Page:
Congress is months away from holding a vote on a "compromise version" of the Secure and Fair Enforcement (SAFE) Banking Act, Sen. Cory Gardner, R-CO, told attendees at a credit union conference on Tuesday.
The bill, which was passed with bipartisan support in the House of Representatives last September, has been stalled in the Senate, following remarks by Senate Banking Committee Chairman Mike Crapo, R-ID, that he does not support the legislation in its current form. Crapo said he wants the bill to address broader issues, such as a lack of research and public health and safety issues regarding cannabis.
"I believe that in a matter of months we can have a vote on a compromise version in the Senate that will have the support of 60-plus of my colleagues and of the House of Representatives," Gardner said at the Credit Union National Association (CUNA) Governmental Affairs Conference in Washington, D.C.
Gardner said the SAFE Banking Act, which would provide a safe harbor for banks that service marijuana-related businesses, would bring nearly $2 billion of cash from Colorado’s state-legal cannabis industry into the financial system.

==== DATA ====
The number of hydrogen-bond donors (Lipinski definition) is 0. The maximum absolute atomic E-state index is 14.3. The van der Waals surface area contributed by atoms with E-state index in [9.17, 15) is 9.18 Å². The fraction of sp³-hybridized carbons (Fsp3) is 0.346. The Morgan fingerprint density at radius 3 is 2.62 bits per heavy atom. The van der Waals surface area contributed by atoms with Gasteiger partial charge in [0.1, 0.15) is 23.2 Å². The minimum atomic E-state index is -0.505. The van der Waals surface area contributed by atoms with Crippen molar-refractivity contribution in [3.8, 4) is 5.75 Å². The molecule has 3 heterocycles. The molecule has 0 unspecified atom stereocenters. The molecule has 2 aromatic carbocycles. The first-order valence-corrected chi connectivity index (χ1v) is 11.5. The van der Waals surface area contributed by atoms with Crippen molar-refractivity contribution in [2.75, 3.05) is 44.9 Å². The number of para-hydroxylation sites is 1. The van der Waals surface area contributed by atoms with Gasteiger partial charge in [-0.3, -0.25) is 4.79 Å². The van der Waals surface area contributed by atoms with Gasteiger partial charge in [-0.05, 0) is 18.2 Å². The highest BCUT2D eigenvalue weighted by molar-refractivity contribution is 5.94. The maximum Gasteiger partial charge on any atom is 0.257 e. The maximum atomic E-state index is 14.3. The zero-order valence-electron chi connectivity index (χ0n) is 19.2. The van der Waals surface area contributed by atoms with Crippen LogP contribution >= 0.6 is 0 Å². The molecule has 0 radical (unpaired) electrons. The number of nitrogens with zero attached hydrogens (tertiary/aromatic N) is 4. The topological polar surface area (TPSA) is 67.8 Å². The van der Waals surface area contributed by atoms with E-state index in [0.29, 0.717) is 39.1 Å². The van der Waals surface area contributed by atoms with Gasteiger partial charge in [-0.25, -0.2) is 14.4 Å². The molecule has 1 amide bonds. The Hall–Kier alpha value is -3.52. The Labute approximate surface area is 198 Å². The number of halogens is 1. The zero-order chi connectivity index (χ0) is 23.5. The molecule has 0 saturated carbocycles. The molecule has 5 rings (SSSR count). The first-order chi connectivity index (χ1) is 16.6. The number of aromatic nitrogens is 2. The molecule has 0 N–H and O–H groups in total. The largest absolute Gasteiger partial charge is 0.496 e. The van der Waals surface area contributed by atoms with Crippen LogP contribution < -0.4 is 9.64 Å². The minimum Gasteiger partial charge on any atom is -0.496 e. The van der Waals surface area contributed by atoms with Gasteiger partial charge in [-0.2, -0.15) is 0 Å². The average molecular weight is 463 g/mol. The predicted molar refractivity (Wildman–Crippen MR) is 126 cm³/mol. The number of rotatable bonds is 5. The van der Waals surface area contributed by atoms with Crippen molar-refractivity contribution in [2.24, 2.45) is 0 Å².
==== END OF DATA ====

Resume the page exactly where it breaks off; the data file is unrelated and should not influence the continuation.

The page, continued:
Cannabis’s designation as a Schedule 1 drug under federal law has left many financial institutions reluctant to open bank accounts for the emerging industry. The lack of banking services has caused many cannabis-related businesses to operate using cash only.
"Every day that Congress continues to ignore reality, unintended consequences pile up for legitimate businesses," Gardner said. "Sen. Crapo, [Sen. Jeff Merkley, D-OR] and I have made great progress on the details of the SAFE Banking Act. We are working through some of the objectives Sen. Crapo has in terms of safety, research, and guidance. We’re doing it in a way that respects state’s rights, that respects the voters of the states, that moves forward on this.”
Crapo surprised the industry last summer when he said his committee would hold a hearing on cannabis banking, after he previously indicated he wouldn’t take up the issue so long as the drug is illegal at the federal level. Crapo also told Politico in September he planned to hold a vote on the bill before the end of the year.
But instead of a vote, in the senator’s most recent statement on the SAFE Banking Act, he requested feedback on the bill as well as outlined his concerns with the legislation.
Cannabis and banking trade groups such as CUNA, the American Bankers Association and the Independent Community Bankers of America, have urged Crapo to advance the bill.